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Dublin: 8 °C Saturday 11 July, 2020

Northern Spain hosts unique Gaelic football event

Irish representative teams took on Spanish opponents in Galicia over the weekend.

Players contest a throw-in over the weekend.
Players contest a throw-in over the weekend.
Image: Martín Burelauer

WHEN WE THINK about strongholds of Gaelic football, the town of O Grove in the Spanish province of Galicia isn’t the first place that springs to mind.

Nevertheless, last Saturday it played host to the first ever international football friendly between Ireland and Galicia.

The event, the brainchild of Jerry Holmes, a student at IT Carlow who spent most of the last four months training the Galician teams, involved two friendly games for ladies and men.

The Irish teams were made up of club players from all over Ireland and faced teams of Galician all stars who had been selected as the best representatives from eight Galician clubs.

Few at home know about the strong Celtic links between Ireland and this semi-autonomous region above Portugal, where some academics believe that the earliest forms of the Irish language originated. Even fewer are aware that Galicia is home to eight Gaelic football teams, an incredible figure given the low numbers of Irish expatriates in the area.

In fact in the whole Galician league there are only two Irish players, both playing for Fillos de Breogan of La Coruna.

“In the beginning it was only like twenty people’, says Carlos Seco, one of the founders of the Galician league in 2010 and manager of the Galician selection. “For over two years we were the only team in Galicia, but luckily now after working very hard people are starting to get involved, and now we’ve got this league where there are going to be up to eight teams.”

Carlos’ interest in the sport developed when he was working as a teacher in University College Cork for three years and spent some time playing junior C for Nemo Rangers.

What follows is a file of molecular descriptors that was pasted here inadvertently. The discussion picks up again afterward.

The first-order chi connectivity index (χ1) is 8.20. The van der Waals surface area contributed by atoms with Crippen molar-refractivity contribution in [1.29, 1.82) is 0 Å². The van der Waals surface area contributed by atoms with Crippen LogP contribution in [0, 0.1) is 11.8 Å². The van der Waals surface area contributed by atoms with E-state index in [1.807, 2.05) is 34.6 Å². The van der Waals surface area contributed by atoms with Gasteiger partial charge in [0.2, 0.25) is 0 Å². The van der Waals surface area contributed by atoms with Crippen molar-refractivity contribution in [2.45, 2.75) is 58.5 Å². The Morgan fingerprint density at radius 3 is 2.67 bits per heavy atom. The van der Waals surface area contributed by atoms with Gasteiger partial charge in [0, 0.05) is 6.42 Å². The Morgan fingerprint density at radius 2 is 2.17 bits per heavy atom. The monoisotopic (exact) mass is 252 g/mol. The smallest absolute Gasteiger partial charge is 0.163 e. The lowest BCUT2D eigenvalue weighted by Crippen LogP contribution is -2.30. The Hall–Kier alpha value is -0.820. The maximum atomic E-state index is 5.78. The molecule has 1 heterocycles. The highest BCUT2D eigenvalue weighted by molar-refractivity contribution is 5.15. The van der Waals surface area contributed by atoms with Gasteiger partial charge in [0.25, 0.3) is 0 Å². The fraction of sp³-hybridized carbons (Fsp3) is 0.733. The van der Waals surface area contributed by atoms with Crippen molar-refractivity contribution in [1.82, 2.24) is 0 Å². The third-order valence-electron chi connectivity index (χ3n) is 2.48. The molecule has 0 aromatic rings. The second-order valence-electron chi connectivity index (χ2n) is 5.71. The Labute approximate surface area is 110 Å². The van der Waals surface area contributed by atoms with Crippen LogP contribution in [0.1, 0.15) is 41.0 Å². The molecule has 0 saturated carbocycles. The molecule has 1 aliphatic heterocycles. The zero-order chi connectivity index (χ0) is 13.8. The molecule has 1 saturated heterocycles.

“In the Iberian region and the Iberian GAA championship there are 8 teams, and 5 of them are from Galicia. You’ve got Madrid, Barcelona and Valencia, and sometimes a team from Andalucia and the rest are from Galicia, so in that sense we’ve kind of doubled the figures.”

DSC_4875 Source: Martín Burelauer

The Irish ladies won comfortably with a final score of 3.22 to 2.08. The Irish lads greatly underestimated the challenge posed by the Galicians. For most of the first half they trailed by a few points.

Ultimately though their ability to get the ball over the bar from difficult angles and the Galician tendency to go for goal at all costs meant that Jerry’s boys came out on top with a final score of 3.21 to 5.10.

DSC_4945 Source: Martín Burelauer

Regardless of the result, this is still a huge event for Galician Gaelic football.

“This is probably the biggest event so far for the Galician clubs… We’re only starting really’, explained Carlos Seco. “From here we’re just going to grow.’

Although the sport’s popularity in this part of the world may seem puzzling to some, Seco believes it’s unsurprising given the connections between Ireland and Galicia.

“There are many things that link both countries, Ireland and Galicia, culture, music, food, tradition, and I think that’s one of the reasons for the success of the sport here, the cultural connection.”

Source: Pablo Ayagarim/YouTube

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Ronan Deasy

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